numerical ratings: one rating for its range of variation and another for the
strength of its impact on the firm. Multiply these ratings together to arrive at
a number that specifies the significance of each environmental factor. For
example, consider the extreme case in which a variable had a very large range
such that it might be rated a 10 on a scale of 1 to 10 for variation, but in
which the variable had very little impact on the firm so that the strength of
impact rating would be a 1. Multiplying the two together would yield 10 out of a
possible 100, revealing that the variable is not highly critical. After
performing this calculation for all of the variables, identify the two having
the highest significance.
Consider a few possible values for
each variable, ranging between extremes while avoiding highly improbable values.
To analyse the interaction between
the variables, develop a matrix of scenarios using the two most important
variables and their possible values. Each cell in the matrix then represents a
single scenario. For easy reference in later discussion it is worthwhile to give
each scenario a descriptive name. If there are more than two critical factors, a
multidimensional matrix can be created to handle them but would be difficult to
visualize beyond 2 or 3 dimensions. Alternatively, factors can be taken in pairs
to generate several two-dimensional matrices.
One of these scenarios most likely will reflect the mainstream views of the
future. The other scenarios will shed light on what else is possible.
At this point there is not any detail
associated with these "first-generation" scenarios. They are simply high level
descriptions of a combination of important environmental variables. Specifics
can be generated by writing a story to develop each scenario starting from the
present. The story should be internally consistent for the selected scenario so
that it describes that particular future as realistically as possible. Experts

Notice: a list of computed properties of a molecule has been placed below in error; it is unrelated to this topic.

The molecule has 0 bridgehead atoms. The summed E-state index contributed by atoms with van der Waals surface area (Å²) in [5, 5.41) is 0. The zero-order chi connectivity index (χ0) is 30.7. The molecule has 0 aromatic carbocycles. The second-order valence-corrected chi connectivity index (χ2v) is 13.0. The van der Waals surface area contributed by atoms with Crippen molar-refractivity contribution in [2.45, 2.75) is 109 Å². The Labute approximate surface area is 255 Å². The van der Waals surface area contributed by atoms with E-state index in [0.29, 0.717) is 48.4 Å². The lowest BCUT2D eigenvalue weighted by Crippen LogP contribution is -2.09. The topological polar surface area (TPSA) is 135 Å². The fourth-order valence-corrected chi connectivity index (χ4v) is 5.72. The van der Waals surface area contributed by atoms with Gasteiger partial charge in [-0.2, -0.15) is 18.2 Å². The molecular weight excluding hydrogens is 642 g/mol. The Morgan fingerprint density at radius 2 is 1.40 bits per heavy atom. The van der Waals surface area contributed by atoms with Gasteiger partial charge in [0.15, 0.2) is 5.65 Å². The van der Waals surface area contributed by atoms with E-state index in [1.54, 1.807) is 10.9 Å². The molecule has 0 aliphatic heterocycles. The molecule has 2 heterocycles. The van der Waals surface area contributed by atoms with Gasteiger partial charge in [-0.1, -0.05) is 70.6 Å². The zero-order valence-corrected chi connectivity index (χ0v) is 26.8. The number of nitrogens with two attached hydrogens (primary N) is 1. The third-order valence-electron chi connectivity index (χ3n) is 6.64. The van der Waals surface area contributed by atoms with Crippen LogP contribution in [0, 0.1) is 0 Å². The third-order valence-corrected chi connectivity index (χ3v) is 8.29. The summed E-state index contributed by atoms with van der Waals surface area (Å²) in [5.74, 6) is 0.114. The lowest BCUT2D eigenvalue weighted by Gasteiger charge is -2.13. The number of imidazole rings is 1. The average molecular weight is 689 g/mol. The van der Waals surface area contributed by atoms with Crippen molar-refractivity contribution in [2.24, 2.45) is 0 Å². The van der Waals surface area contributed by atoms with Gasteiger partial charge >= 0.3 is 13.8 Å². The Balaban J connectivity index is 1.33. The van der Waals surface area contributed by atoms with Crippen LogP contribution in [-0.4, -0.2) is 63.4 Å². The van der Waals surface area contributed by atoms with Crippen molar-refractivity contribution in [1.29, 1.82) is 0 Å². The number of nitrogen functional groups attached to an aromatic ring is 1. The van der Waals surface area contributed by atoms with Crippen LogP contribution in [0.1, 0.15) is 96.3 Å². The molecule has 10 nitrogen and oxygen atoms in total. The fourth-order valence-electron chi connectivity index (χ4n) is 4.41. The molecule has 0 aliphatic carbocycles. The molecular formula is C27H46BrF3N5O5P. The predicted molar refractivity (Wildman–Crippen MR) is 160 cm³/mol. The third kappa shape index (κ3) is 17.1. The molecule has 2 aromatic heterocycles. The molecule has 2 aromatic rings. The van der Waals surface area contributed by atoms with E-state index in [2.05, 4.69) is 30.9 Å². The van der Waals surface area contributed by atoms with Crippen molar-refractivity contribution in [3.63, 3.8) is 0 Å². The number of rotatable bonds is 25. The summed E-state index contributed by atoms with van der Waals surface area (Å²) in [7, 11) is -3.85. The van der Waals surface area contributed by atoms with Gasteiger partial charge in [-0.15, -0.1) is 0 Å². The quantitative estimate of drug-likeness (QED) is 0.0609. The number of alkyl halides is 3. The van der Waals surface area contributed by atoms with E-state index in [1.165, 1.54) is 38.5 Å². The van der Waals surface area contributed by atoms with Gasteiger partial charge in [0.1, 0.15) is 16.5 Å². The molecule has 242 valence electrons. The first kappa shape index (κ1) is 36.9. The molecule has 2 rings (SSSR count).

in specific fields may be called upon to develop each story, possibly with the
use of computer simulation models. Game theory may be used to gain an
understanding of how each actor pursuing its own self interest might respond in
the scenario. The goal of the stories is to transform the analysis from a simple
matrix of the obvious range of environmental factors into decision scenarios
useful for strategic planning.
Quantify the impact of each scenario
on the firm, and formulate appropriate strategies.
An additional step might be to assign a probability to each scenario.
Opinions differ on whether one should attempt to assign probabilities when there
may be little basis for determining them.
Business unit managers may not take scenarios seriously if they deviate too much
from their preconceived view of the world. Many will prefer to rely on forecasts
and their judgement, even if they realize that they may miss important changes
in the firm's environment. To overcome this reluctance to broaden their
thinking, it is useful to create "phantom" scenarios that show the adverse
results if the firm were to base its decisions on the mainstream view while the
reality turned out to be one of the other scenarios.